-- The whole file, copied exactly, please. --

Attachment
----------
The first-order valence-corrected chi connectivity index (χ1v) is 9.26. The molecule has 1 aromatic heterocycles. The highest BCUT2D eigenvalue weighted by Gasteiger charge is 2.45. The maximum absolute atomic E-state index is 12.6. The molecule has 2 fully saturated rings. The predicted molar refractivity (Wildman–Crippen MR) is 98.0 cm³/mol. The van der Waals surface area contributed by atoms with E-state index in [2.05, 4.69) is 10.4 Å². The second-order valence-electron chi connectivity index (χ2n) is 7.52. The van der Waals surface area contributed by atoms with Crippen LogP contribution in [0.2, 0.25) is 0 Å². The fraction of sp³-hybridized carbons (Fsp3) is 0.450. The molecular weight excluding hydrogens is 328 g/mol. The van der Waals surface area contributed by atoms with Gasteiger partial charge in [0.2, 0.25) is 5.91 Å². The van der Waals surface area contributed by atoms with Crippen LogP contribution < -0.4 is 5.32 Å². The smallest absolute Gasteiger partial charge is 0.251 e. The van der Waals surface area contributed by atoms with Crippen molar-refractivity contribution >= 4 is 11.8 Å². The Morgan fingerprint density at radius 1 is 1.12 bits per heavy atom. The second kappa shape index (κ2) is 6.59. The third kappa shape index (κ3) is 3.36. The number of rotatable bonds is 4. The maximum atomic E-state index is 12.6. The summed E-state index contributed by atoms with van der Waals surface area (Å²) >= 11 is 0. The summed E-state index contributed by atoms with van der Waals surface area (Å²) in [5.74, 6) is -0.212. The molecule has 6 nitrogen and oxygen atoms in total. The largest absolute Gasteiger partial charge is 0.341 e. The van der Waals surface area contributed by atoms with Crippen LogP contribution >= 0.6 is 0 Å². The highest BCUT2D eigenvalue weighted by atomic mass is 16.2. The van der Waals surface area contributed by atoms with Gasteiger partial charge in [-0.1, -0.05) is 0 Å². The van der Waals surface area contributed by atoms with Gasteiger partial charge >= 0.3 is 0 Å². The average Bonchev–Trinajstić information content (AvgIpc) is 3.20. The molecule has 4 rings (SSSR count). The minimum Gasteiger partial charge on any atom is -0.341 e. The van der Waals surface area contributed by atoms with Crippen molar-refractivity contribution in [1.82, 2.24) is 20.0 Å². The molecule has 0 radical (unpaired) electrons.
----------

The first-order valence-corrected chi connectivity index (χ1v) is 9.26. The molecule has 1 aromatic heterocycles. The highest BCUT2D eigenvalue weighted by Gasteiger charge is 2.45. The maximum absolute atomic E-state index is 12.6. The molecule has 2 fully saturated rings. The predicted molar refractivity (Wildman–Crippen MR) is 98.0 cm³/mol. The van der Waals surface area contributed by atoms with E-state index in [2.05, 4.69) is 10.4 Å². The second-order valence-electron chi connectivity index (χ2n) is 7.52. The van der Waals surface area contributed by atoms with Crippen LogP contribution in [0.2, 0.25) is 0 Å². The fraction of sp³-hybridized carbons (Fsp3) is 0.450. The molecular weight excluding hydrogens is 328 g/mol. The van der Waals surface area contributed by atoms with Gasteiger partial charge in [0.2, 0.25) is 5.91 Å². The van der Waals surface area contributed by atoms with Crippen LogP contribution < -0.4 is 5.32 Å². The smallest absolute Gasteiger partial charge is 0.251 e. The van der Waals surface area contributed by atoms with Crippen molar-refractivity contribution >= 4 is 11.8 Å². The Morgan fingerprint density at radius 1 is 1.12 bits per heavy atom. The second kappa shape index (κ2) is 6.59. The third kappa shape index (κ3) is 3.36. The number of rotatable bonds is 4. The maximum atomic E-state index is 12.6. The summed E-state index contributed by atoms with van der Waals surface area (Å²) >= 11 is 0. The summed E-state index contributed by atoms with van der Waals surface area (Å²) in [5.74, 6) is -0.212. The molecule has 6 nitrogen and oxygen atoms in total. The largest absolute Gasteiger partial charge is 0.341 e. The van der Waals surface area contributed by atoms with Crippen LogP contribution >= 0.6 is 0 Å². The highest BCUT2D eigenvalue weighted by atomic mass is 16.2. The van der Waals surface area contributed by atoms with Gasteiger partial charge in [-0.1, -0.05) is 0 Å². The van der Waals surface area contributed by atoms with Gasteiger partial charge >= 0.3 is 0 Å². The average Bonchev–Trinajstić information content (AvgIpc) is 3.20. The molecule has 4 rings (SSSR count). The minimum Gasteiger partial charge on any atom is -0.341 e. The van der Waals surface area contributed by atoms with Crippen molar-refractivity contribution in [1.82, 2.24) is 20.0 Å². The molecule has 0 radical (unpaired) electrons.